Just exactly what is meant by ‘Torat emet’


The words na’aseh v’nishmah (we will do, and we will hear) are two of the most celebrated words that appear in our parasha, Mishpatim. When the Jewish people uttered this phrase during Kabbalat HaTorah, they acted like Heavenly Angels and transformed their relationship with Hashem.

This idea is found in a well-known statement in Talmud Bavli:

Rabbi Simai taught: “When the Jewish people accorded precedence to the declaration ‘We will do’ over the declaration ‘We will hear,’ 600,000 ministering angels came and tied two crowns to each and every member of the Jewish people, one corresponding to ‘We will do’ and one corresponding to ‘We will hear.’ (Shabbat 88a)

In my estimation, na’aseh v’nishmah may be viewed as our ancestors’ proclamation of their undying belief in Moshe’s divine agency and the absolute truth of the Torah.

Numerous verses in Tanach support the notion that Moshe was the shaliach v’navi Hashem par excellence. Perhaps the two most famous are found in Bamidbar 12:7-8: “Not so is My servant, Moshe; he is faithful throughout My house. With him I speak mouth to mouth; in a vision and not in riddles, and he beholds the image of Hashem.”

This is not the case regarding the phrase Torato emet, as there is only one pasuk in Tanach wherein these words are juxtaposed (Malachi 2:6). What does Torat emet denote?

I believe Torat emet signifies the eternality and unchanging nature of the Torah, a concept that the Rambam explicates in his Mishneh Torah. The Rambam explains the eternality of the Torah as being comprised of the following constitutive elements:

•It is Hashem’s commandment.

•It exists “forever without change, addition or diminishment.”

•“A prophet can no longer add a new precept [to the Torah].”


he Rambam’s formulation of the principle of the eternality of the Torah is in consonance with the following well-known Talmudic narrative:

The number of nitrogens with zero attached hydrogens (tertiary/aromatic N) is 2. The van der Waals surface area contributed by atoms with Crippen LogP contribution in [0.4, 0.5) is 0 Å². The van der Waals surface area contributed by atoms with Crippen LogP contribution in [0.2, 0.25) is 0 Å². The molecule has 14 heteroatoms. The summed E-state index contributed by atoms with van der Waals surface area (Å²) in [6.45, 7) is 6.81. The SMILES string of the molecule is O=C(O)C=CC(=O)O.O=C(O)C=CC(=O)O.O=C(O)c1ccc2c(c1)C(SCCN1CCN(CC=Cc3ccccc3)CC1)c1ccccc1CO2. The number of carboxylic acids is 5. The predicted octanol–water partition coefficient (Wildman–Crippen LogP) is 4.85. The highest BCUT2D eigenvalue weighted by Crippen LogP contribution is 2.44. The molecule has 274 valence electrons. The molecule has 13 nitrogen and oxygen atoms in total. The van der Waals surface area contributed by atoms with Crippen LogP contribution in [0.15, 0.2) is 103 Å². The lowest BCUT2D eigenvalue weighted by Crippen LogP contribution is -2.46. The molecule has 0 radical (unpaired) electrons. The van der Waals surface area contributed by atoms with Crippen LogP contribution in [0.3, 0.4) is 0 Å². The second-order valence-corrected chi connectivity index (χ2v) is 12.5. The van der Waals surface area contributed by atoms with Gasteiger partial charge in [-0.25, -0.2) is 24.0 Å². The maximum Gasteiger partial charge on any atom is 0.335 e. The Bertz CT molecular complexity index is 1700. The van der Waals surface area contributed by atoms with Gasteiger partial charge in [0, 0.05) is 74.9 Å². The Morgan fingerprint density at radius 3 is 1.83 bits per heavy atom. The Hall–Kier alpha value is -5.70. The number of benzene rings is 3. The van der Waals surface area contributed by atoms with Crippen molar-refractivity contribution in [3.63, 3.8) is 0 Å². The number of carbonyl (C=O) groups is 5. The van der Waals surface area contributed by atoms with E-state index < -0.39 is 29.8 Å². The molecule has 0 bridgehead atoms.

On that day Rabbi Eliezer brought forward every imaginable argument [in a highly technical dispute regarding ritual purity and impurity], but they [the other sages] did not accept them. “[Said Rabbi Eliezer:] ‘If the halacha agrees with me, let it be proved from Heaven!’” Whereupon a Heavenly Voice cried out, “Why do you dispute with Rabbi Eliezer, seeing that in all matters the halacha agrees with him!” But Rabbi Yehoshua arose and exclaimed, “Lo bashamayim he!” What did he mean by this? Said Rabbi Yirmiyah: “That the Torah had already been given at Mount Sinai; [therefore,] we pay no attention to a Heavenly Voice because You [Hashem] have long since written in the Torah at Mount Sinai” (Shemot 23:2), “After the majority must one follow.” (Talmud Bavli, Baba Metzia 59b)

This Talmudic passage is nothing less than amazing. In relatively few words, it denies the possibility of a post-Sinaitic revelation. Moreover, it demonstrates that human reason, in conjunction with the accepted principles of Torah exegesis and majority rule, are the sole determinants in any halachic dispute.

As Rabbi Aryeh Leib HaKohane Heller, one of the major halachic authorities of the past two centuries, opines: The Torah was not given to the ministering angels, but rather to humankind who is limited to sechel enoshi (human logic and reason). And the Holy One blessed be He gave us the Torah out of the abundance of His mercy and kindness to be adjudicated according to sechel enoshi, even if it never achieves emet on the level of HaSichlayim Hanivdalim (that is, Hashem and His ministering angels).